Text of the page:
The biggest conflict in the movie comes when protagonist Stephen Strange gets into a car accident and irreparably hurts his hands. When modern medicine fails to help cure him and relieve him of his suffering, he seeks out the spiritual guidance of the Ancient One, who helped another man walk again. However, when Strange encounters the Ancient One and she shows him the extent of her powers, he wants to learn more than just how to heal himself. Eventually, through her tutelage, Dr. Strange comes to accept his suffering, let go of his ego, move on with his life, and obtain a greater purpose, but I’ll argue in a second that he doesn’t really follow all of the Eightfold Path. The issue here is that Dr. Strange is clearly trying to follow the Four Noble Truths, and a good portion of the movie shows Dr. Strange learning these things; however, they’re never referred to as the most basic part of Buddhist doctrine, just as “mystical secrets”. We never hear any actual mention of Buddhist teaching, just some vague references.

ancient-one-dr-strange

Dr. Strange doesn’t completely abandon the Eightfold Path but he doesn’t entirely follow it either. He follows Right Understanding, which means he understands the true nature of reality—of course that seems less significant when you realize that the “true” nature of reality as depicted in the movie is the freaking magic he wields. Strange does learn Right Action and is able to show compassion, but this is mostly shown through his love for Christine. This isn’t a very Buddhist concept, as compassion in Buddhism is meant to be shown to all people, rather than just particular people. We also see his compassion in his growing willingness to fight to save people, but this is also a perversion of Buddhist teaching because of the violence he uses to help people—more on that in a bit. Strange does somewhat follow Right Effort as he manages to begin to let go of his arrogance and cultivate good qualities; he also is able to have better body-mind awareness and learns meditation, which fulfill Right Mindfulness and Right Concentration.

But of course, there is the issue of attempting to make Doctor Strange a typical action movie. Even the comics, which again are still problematic, tend to not lean heavily toward action, but are more cerebral. Often the stories are more about Strange being intelligent and clever than about him beating people up. Though there is still action, it’s not the main focus of the story. While the end of the Doctor Strange movie certainly gives us that cerebralness, a large portion is still focused on action, and so it deals a lot with the characters fighting each other, which doesn’t really fit with Buddhism and the Eightfold Path.

The biggest part of the Eightfold Path that is violated just as a virtue of this being an action movie is Right Livelihood. Buddhists tend to be pacifists. And yet there is so much violence in this movie. At one point Dr. Strange even kills someone, which he is upset about, but weirdly, the others he’s been training with, including the Ancient One, seem to think it’s not that big of an issue because they are fighting for the greater good of the world. Greater good? I’m sorry, when did fucking Grindelwald take over? How is this Buddhist at all? I think that is why any real connection between Buddhism and the Doctor Strange world is kept ambiguous in the movie, because the writers didn’t want to actually adhere to the teachings of Buddhism.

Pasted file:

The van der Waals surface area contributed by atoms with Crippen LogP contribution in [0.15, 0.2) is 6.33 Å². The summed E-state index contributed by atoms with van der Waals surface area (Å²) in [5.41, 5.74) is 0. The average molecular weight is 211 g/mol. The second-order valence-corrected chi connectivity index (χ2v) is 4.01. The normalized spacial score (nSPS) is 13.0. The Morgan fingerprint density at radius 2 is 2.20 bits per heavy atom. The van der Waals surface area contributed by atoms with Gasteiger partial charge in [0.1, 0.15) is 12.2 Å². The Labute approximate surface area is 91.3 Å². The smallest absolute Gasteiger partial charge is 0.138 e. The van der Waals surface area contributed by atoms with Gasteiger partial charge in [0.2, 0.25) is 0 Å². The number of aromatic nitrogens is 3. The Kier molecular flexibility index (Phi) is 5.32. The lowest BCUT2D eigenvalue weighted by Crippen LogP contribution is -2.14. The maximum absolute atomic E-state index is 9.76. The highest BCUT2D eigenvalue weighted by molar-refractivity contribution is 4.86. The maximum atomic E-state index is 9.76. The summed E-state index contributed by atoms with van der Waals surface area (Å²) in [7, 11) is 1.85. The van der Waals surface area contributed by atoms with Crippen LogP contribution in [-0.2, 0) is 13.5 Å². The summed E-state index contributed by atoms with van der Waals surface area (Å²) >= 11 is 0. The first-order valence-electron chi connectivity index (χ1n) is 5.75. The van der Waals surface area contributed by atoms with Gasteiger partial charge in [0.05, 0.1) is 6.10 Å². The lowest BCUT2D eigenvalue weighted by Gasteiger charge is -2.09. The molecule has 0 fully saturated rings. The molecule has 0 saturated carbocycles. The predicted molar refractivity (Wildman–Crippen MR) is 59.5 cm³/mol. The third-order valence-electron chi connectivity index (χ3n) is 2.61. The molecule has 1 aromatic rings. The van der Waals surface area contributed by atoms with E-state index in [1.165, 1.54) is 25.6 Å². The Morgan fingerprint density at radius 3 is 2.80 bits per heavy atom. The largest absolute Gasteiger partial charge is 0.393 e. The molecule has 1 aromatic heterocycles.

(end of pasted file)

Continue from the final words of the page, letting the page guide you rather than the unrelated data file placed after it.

When the movie was over I was surprised that the writers had even attempted to include a Buddhist influence, but it starts to fall flat when you realize that the writers watered it down by turning it into just this Western understanding of Buddhism, which focuses more on mystic powers and fighting the baddies with martial arts and magic. That’s not Buddhism. Sorry, but it’s just not.


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4 thoughts on “Oh, My Pop Culture Religion: The Tenuous Relationship Between Buddhism & Doctor Strange

  1. I certainly agree with your analysis here, generally speaking…

    I wonder, though, if the climax of the film and how Dr. Strange defeated Dormammu isn’t a kind of “bodhisattva moment” for him. While it is presented as more of an “outsmarting the bad guy” thing, what he essentially does in that moment is use his powers and vow to be eternally killed in new and interesting ways–and thus, suffer endlessly, even though due to the specifics of the spell and the powers involved it isn’t truly “eternal”–in order to save all sentient life on Earth. That ending strategy and its effectiveness did surprise me (though it proves that Dormammu thinks more like a time-bound being than an infinite one, but oh well…!?!), and immediately made me think of those who are eternally self-sacrificing in various different mythologies and world cultures, and the bodhisattva is not only an example of that, but it’s sort of the defining characteristic of that role and what is expected of all those who either attempt to or succeed in fulfilling it.